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Boston-based developer First Wind says it has begun work on a habitat conservation project designed to protect endangered seabirds on Maui.

The Makamakaole seabird mitigation project is part of a larger program undertaken by First Wind to mitigate the potential impacts of the developer's two Kaheawa Wind projects, located several miles away.

As part of the conservation plan, First Wind is constructing two fenced enclosures to protect two native Hawaiian seabirds: the federally endangered Hawaiian Petrel and the threatened Newell’s Shearwater. The enclosures are located about 10 miles west of Wailuku.

Once completed, each enclosure will encompass between four and five acres, and will feature barriers intended to keep non-native predators - such as rats, mongoose and cats - out of the habitat. In addition, each enclosure will contain specific features designed to attract shearwaters and petrels to nest, including artificial burrows, custom decoys and a sound system that broadcasts shearwater and petrel calls.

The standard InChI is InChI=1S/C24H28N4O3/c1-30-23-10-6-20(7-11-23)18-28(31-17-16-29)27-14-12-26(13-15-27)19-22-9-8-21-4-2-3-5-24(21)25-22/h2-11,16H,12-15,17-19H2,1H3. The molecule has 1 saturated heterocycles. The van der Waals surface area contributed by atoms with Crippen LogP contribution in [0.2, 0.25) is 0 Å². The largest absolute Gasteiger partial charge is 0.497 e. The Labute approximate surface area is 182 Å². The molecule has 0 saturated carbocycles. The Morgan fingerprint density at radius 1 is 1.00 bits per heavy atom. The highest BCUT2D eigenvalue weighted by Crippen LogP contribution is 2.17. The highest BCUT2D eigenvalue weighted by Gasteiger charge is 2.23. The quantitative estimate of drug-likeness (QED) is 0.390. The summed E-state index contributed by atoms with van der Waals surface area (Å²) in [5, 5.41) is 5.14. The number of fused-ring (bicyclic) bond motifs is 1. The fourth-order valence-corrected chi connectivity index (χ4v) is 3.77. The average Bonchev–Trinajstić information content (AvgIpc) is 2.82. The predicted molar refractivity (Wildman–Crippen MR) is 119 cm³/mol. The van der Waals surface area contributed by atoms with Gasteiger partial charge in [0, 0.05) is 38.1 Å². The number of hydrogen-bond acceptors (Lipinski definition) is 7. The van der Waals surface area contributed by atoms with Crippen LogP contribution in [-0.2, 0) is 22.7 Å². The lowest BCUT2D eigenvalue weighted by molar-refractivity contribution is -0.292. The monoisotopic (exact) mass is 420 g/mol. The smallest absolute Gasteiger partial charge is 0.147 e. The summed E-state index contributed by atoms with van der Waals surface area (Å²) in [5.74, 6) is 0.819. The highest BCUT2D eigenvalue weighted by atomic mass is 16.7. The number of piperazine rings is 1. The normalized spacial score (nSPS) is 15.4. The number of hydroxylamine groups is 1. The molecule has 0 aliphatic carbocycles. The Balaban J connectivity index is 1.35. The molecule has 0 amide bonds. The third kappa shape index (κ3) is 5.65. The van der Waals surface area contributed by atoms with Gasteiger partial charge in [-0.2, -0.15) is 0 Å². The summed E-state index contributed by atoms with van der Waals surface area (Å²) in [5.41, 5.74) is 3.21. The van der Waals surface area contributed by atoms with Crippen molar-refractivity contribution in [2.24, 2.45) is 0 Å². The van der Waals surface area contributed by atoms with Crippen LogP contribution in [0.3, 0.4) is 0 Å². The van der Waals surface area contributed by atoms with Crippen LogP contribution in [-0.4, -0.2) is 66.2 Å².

The birds will be carefully monitored by the project biologists for at least the next 20 years using a variety of methods, including motion-sensor cameras. Efforts will be undertaken to trap and remove non-native predators from the enclosures over the coming months.

The plan was designed in consultation with a number of research experts. First Wind worked with New Zealand-based environmental consultancy EcoWorks, Honolulu-based SWCA Environmental Consultants, the Hawaii Division of Forestry and Wildlife, the Hawaii Natural Areas Reserve System, the New South Wales Department of Environment and Climate Change, internationally recognized seabird expert David Ainley and Feral Animal Removal Experts LLC.

First Wind has also worked closely with local communities, including the Waihee Community Association, to inform them of the project and ask for their support, the company adds.

The first Kaheawa Wind project went online in 2006, and the second phase entered operation in July 2012.



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